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Thread: Air bubbles in canned tomatoes

  1. #1
    Join Date
    Aug 2009
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    Default Air bubbles in canned tomatoes

    I pressure canned 7 quarts of tomatoes on Monday. I peeled, cut up and cooked on stove until they boiled then put them in hot jars and pressure canned. I noticed some of the tomatoes have air bubbles around the top. Does this mean they aren't any good? I put two tablespoons of lemon juice in each quart.

    Sure will hate it if they are bad.

  2. #2
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    I'll defer to those who know better, but if you pressure canned them they certainly should be fine...I think tomatoes (as long as you've added acidity to them) are safe to water-bath can - so they should be just dandy!

  3. #3
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    No, they're fine.

    Summerthyme

  4. #4
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    Thanks for the reply.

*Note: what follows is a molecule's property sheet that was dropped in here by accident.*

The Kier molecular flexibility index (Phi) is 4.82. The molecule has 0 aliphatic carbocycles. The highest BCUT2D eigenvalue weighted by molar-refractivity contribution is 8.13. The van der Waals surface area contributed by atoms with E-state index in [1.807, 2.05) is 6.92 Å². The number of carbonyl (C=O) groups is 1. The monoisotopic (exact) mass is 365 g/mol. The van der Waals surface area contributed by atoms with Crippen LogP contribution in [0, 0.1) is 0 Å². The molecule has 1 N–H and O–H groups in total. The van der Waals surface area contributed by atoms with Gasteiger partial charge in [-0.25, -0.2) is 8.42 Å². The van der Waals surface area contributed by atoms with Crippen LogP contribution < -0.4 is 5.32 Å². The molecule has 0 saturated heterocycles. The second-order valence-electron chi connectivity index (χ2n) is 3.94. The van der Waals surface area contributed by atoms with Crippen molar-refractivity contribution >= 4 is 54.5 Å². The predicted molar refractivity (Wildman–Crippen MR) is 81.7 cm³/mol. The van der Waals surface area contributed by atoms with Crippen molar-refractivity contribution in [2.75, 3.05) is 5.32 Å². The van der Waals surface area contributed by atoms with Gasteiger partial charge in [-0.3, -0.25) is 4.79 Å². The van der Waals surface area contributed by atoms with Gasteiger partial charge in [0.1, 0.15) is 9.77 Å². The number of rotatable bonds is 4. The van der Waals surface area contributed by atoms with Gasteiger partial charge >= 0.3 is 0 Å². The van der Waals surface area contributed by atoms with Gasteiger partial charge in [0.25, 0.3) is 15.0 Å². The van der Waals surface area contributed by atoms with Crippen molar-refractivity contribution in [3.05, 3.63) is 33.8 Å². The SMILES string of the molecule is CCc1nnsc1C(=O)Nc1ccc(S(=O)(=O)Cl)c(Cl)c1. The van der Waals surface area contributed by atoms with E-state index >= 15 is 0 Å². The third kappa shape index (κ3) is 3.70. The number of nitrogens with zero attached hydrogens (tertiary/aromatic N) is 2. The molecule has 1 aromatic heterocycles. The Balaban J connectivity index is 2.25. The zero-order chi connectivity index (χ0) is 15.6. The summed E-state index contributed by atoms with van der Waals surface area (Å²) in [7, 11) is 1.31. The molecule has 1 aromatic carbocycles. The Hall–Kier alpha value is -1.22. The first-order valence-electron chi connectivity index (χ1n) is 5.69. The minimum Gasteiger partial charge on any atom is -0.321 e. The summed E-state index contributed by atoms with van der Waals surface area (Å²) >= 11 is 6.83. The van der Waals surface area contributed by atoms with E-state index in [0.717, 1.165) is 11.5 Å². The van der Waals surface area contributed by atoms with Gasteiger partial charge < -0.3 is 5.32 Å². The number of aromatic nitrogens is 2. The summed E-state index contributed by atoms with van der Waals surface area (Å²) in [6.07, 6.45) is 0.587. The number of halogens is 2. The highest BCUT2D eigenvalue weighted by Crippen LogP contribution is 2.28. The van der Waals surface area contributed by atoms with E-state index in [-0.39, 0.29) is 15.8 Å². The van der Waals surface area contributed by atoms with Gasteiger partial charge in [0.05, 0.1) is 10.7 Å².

Years ago we canned them without even water bath and they were fine. I don't undertand why they would have air bubbles.

  5. #5
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    Thank you! They look so nice and it was killing me to consider tossing them.

  6. #6
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    Quote Originally Posted by alytwo View Post
    Thanks for the reply.

    Years ago we canned them without even water bath and they were fine. I don't undertand why they would have air bubbles.
    Just a guess but maybe because they needed to cook longer? Not that they are hurt, but maybe they were still kinda undone and retaining air when you put them in the jars.

    My canning recipe says to crush the first few and bring to boil, then add the rest at a pace where the boiling never stops, keep stirring and crushing. Boil for another 5 or 10 after the last of the tomato quarters are added. This is supposed to help keep the tomatoes from floating to the top and leaving clear liquid in the bottom of the jar.

    Next time, just try cooking a bit longer.

    I agree with everyone else, they are fine to eat and you are going to enjoy them so much! A coworker has to can plain tomatoes every year for her daughter, who eats them with a fork straight from the jar.

  7. #7
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    I think you are right about cooking longer. In the past when I was doing it by memory, I cooked them longer. This time I followed the USDA book and it didn't say to to cook as long as you do. I was wondering why they had seperated. That never happened before.

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